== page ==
The token is also used to promote content discovery for all user-created asset types, and that fuels a community-driven cycle that enables the best content to rise to the top and get in front of more people’s eyes.

SHRAP is also used to unlock enhanced features related to accounts, progression, and tooling. And it’s a reward mechanism for creators, promoters, and players for providing value to the ecosystem in a variety of ways (such as creating/promoting high-performing content, moderating content, and completing in-game activities).

In the original article, it was mentioned that players can earn SHRAP tokens through in-game activities. Can you share any further specifics on the in-game token-earning process? And are there any plans to expand the ways in which players can earn or utilise SHRAP tokens in the future?

We are absolutely planning on new mechanisms for both usage and rewards for the SHRAP token, but won’t be introducing those for a term. We want to make sure we’re cultivating a healthy economy with strong longevity, and introducing new elements at a responsible pace is part of that process.


Why web3?

Could you elaborate on why you chose to build Shrapnel as a web3 game? What advantages does web3 bring to the game that would be difficult to achieve in a traditional gaming model?

So, Shrapnel will be backended with web3/decentralised technology to promote fairness and traceability within the game’s economy.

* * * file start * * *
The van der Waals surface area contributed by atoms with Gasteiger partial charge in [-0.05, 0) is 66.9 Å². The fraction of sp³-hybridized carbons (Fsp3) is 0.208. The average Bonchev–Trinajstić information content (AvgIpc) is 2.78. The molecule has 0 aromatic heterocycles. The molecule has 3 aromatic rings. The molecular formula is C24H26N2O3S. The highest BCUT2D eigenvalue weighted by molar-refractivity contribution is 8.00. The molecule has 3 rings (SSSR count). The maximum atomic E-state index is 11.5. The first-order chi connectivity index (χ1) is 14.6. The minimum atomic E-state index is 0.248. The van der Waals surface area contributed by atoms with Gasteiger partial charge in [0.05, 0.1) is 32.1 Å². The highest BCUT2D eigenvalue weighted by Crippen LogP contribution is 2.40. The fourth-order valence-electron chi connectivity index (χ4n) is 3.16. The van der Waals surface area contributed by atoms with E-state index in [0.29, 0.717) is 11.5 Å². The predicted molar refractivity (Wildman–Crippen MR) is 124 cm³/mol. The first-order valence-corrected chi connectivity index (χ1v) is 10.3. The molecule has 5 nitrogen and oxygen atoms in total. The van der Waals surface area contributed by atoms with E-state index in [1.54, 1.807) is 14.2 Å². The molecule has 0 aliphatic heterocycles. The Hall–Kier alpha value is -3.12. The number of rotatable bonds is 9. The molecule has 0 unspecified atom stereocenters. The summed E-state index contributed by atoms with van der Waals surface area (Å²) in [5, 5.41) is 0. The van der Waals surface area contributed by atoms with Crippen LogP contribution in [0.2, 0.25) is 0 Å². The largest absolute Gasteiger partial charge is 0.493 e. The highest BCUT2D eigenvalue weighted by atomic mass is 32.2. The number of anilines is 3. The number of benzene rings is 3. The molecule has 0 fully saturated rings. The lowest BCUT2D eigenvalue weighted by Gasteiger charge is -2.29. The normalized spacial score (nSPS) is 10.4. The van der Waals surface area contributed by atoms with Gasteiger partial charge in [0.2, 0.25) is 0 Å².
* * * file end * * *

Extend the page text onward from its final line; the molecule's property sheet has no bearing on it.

Then there’s ownership. Our dedicated creator toolset will empower players and creators to design and customise a host of different in-game items from weapons and skins to maps and more. By storing these items in a decentralised marketplace and game economy players will be able to truly own their creations within the game.

Gamers will hold their own inventory on a digital wallet, which will enable them to safely store and fairly trade their in-game items.

By minting items and avatars, players can achieve transparent verification and traceability of their items, increasing trust, working on exchange. They will also be rewarded for creating their own content, bringing a new element to the gaming experience.

Can Shrapnel be the first really successful AAA web3 game? Is that the aim? Or can many boats in this sector be part of a rising tide? Are you seeing quality in the sector begin to show with increased competition?  

This is absolutely a rising-tide scenario. Shrapnel is aiming to be a wildly contagious AAA creator-tools-enabled extraction shooter, but we are just one project and we are rooting for every game in this space.

Shrapnel is at the front of a wave that’s coming, and we aim to provide an exemplar for others entering or considering web3 game development. We want to provide a drafting effect that other projects can use to accelerate to even greater success.


Is gaming the path to web3 adoption?

Do you subscribe to the idea that gaming is one of the strongest paths to mainstream adoption of crypto and NFTs? 

Very much so. Gaming is a natural space for blockchain for a variety of reasons. 

Gaming has had representation of digital ownership and transactions since the beginning of the industry. Through game design we naturally enhance utility and affordance associated with digital ownership. Blockchain allows us to expand these existing concepts into new dimensions of user agency that cross boundaries into other platforms and games.

How are you going to tackle the NFT/crypto usability friction that a lot of players might feel when they think of web3 gaming? 

We’re obsessed with eliminating friction for users and we’re tackling many of the web3 UX hurdles with the expertise of decades of AAA game development.